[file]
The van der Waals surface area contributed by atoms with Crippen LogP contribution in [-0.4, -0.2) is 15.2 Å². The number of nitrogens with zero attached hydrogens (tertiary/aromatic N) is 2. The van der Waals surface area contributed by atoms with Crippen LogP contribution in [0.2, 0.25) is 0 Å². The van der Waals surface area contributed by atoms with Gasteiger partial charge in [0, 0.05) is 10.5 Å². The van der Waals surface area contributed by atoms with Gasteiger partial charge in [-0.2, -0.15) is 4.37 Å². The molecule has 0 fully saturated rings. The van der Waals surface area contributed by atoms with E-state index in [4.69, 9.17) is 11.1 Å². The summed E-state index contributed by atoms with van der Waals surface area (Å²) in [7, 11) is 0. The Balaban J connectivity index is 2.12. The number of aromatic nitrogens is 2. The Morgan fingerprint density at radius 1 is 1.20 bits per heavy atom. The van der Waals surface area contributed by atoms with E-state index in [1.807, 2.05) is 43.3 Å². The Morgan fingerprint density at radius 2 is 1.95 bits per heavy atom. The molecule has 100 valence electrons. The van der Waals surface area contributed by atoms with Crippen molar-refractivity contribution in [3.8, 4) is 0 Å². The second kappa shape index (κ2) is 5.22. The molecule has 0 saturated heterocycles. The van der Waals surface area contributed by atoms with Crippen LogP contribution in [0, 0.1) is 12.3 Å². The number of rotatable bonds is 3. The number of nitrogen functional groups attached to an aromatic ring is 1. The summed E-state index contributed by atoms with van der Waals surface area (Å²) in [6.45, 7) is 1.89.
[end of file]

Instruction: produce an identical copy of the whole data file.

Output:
The van der Waals surface area contributed by atoms with Crippen LogP contribution in [-0.4, -0.2) is 15.2 Å². The number of nitrogens with zero attached hydrogens (tertiary/aromatic N) is 2. The van der Waals surface area contributed by atoms with Crippen LogP contribution in [0.2, 0.25) is 0 Å². The van der Waals surface area contributed by atoms with Gasteiger partial charge in [0, 0.05) is 10.5 Å². The van der Waals surface area contributed by atoms with Gasteiger partial charge in [-0.2, -0.15) is 4.37 Å². The molecule has 0 fully saturated rings. The van der Waals surface area contributed by atoms with E-state index in [4.69, 9.17) is 11.1 Å². The summed E-state index contributed by atoms with van der Waals surface area (Å²) in [7, 11) is 0. The Balaban J connectivity index is 2.12. The number of aromatic nitrogens is 2. The Morgan fingerprint density at radius 1 is 1.20 bits per heavy atom. The van der Waals surface area contributed by atoms with E-state index in [1.807, 2.05) is 43.3 Å². The Morgan fingerprint density at radius 2 is 1.95 bits per heavy atom. The molecule has 100 valence electrons. The van der Waals surface area contributed by atoms with Crippen molar-refractivity contribution in [3.8, 4) is 0 Å². The second kappa shape index (κ2) is 5.22. The molecule has 0 saturated heterocycles. The van der Waals surface area contributed by atoms with Crippen LogP contribution in [0, 0.1) is 12.3 Å². The number of rotatable bonds is 3. The number of nitrogen functional groups attached to an aromatic ring is 1. The summed E-state index contributed by atoms with van der Waals surface area (Å²) in [6.45, 7) is 1.89.